Wednesday, April 25, 2012

Ms. Magazine...I'm in a Q&A with Stonborough and Meriam

by Andrea Heimer
Please take a look at the Ms. Magazine blog posting of April 23, 2012. [Link below.]

Mary Meriam, poet and editor of Lavender Review, poses questions for Elaine Stonborough, poet, and me, poet et al.  I'll let you follow the links on the posting (links which reveal splendid insights into Stonborough, who is English and a scholar, and Meriam, who is tri-state-al, those states being New York, New Jersey, and somewhere in a forest region in the middle of this continent).

"A Woman, A Lesbian, A Poet" on the Ms. Magazine blog.  I'm honored to be part of this.

Sunday, April 22, 2012

Links to a few recent publications.

A Matisse print, included in
Folly.  She looks like a mermaid.

My three poems "Drink, Child," "Stop," and "Palace of the Blessed" are beautifully presented at Folly Magazine. The date of pub. is February 2012, but I didn't know they were out, so now is the time. Folly presents itself as a pdf. Don't hold back.  Your scrolling will reveal delights of performing arts posters, Matisse prints (Folly editors are geniuses to have permission to reproduce this artwork), poems of Stephanie Kaplan Cohen, and my poems. Note that the narrator of "Stop" works in advertising agencies.

(I have lots to say about the poems but why strip them down when you, the reader, can experience and question.)

Like "Stop," my poem "Long ago," published online by 200 New Mexico Poems (and, it is hoped, eventually in an anthology) draws on lived experience, my time (long ago) in Santa Fe.

Fiction (yay!)  Though it's not yet published, may I alert you to the imminent arrival of my short story, "Lillia," in the Spring issue of Devil's Lake, a journal from the University of Wisconsin-Madison. I'll post links when appropriate.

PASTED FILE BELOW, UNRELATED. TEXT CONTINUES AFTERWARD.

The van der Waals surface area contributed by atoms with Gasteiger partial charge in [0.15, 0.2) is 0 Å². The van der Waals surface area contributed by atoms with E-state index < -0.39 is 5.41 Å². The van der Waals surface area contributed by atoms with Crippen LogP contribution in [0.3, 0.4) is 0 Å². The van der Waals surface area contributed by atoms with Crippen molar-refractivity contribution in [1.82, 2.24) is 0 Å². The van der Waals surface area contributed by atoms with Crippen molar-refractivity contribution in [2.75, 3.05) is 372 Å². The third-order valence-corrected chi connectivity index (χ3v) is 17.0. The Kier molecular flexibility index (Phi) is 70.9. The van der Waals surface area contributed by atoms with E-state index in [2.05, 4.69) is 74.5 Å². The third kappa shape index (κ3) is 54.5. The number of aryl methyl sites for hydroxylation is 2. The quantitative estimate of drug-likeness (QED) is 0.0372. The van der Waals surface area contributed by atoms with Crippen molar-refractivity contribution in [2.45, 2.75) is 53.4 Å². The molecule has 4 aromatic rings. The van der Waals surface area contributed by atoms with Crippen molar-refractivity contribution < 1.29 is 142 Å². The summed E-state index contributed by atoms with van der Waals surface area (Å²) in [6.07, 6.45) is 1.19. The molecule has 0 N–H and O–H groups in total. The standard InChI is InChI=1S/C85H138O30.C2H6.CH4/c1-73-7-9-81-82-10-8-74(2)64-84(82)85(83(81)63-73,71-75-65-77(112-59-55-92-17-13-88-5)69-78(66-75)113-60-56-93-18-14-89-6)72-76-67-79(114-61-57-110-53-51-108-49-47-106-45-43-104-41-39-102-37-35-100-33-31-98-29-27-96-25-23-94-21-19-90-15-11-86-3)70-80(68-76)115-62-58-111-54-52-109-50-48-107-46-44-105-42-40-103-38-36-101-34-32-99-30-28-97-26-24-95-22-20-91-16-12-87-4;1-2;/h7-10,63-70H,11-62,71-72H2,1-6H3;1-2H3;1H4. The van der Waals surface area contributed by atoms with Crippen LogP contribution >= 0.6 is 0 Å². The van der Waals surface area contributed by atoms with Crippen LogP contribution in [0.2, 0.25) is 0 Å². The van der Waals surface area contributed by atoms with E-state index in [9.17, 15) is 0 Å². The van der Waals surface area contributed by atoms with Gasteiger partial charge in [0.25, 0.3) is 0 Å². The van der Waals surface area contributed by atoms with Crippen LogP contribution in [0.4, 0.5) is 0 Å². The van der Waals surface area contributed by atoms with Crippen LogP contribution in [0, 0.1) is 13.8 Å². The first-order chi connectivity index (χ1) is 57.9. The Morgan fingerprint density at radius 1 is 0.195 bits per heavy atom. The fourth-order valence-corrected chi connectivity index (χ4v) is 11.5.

Saturday, April 21, 2012

By the way, David Bowie. The possibilities of sex made flesh.

This may seem rather random a post, an odd fit on a blog mostly about poetry and fiction (and politics, life, the sublime).

Let me assure you, however, this thought has come to me more than once, at a day's end that's seen me shopping at Trader Joe's, where the music's geared to baby boomers.  Sure and absolutely and with good reason, the entire market hums when Aretha, Otis, the Isleys, soul sisters, soul brothers play.

I'm there with the soul--way--but not with the Beatles when their music comes on. I once glued Life Magazine articles about them in my scrapbook (I was in junior high). Now, however, I am only glad to hear from the Beatles songbook when the song's covered by a contemporary singer. (Wikipedia has a long, long list of covers, Alvin and the Chipmunks being among the many celebrities to sing Beatlesian tunes.  To see the list of covers: click this sentence.)

The Stones are fine, but of only historical importance, to me, and while Neil Young is always appreciated, as are Laura Nyro (!), Buffalo Springfield, Janis, the seventies (and to this day) singer I love most (again, not counting soul, r&B) is Bowie.

I was a card carrying member of his fan club--and I was alive at that point, not in junior high but in my twenties. He was the angel sent by God to keep us music-ed up and open, charmed, savvy, impossibly hip; elevated to a psychedelic pedestal, enchanted, quasi-Euro, very sexy. Very.

I'm too demanding and too easily annoyed to fall back on baby boomer nostalgia, so don't figure that's behind my enthusiasm. Bowie's originality shines, his odd quiver of magic is a voice trait in the tradition of Billie Holiday's vocal timbre which immortalizes itself. He doesn't have Billie Holiday's eternal genius, but that's not the point. I am making a sort-of analogy.

He covered the Beatles "Across the Universe" (click to get to Youtube) on Young Americans. That's a very Beatles tune but there he is, owning it, vocally rewriting.

I wish I still had my membership card.  David Bowie. The possibilities of sex with any of many genders. Subtlety made flesh.

Saturday, April 14, 2012

She. A "She" in Kabbalah, thanks to Kay Ryan.

What began as a random read-and-run, a poem grabbed for a dip into the lovely before I started my day, transformed into a redefinition of my place in a history dominated by men (oh that sounds so cliched). (The domination of male scholars and male mystics remains but Madonna has indulged in, partaken of, some pop version of Kabbalah, so, sure there's that.)

Please note that in the eighties, before the questionable craze swept the pop-er-ati, I chose to explore Kabbalah. By which I mean I read Gersholm Scholem's Major Trends in Jewish Mysticism and Sabbati Sevi: The Mystical Messiah. I took a class to get an overview--not a college course but through a community center, and learned of and read or tried to read Abraham Abulafia, Isaac Luria, parts of the Zohar, some books about the mystical geography of Safed, and more.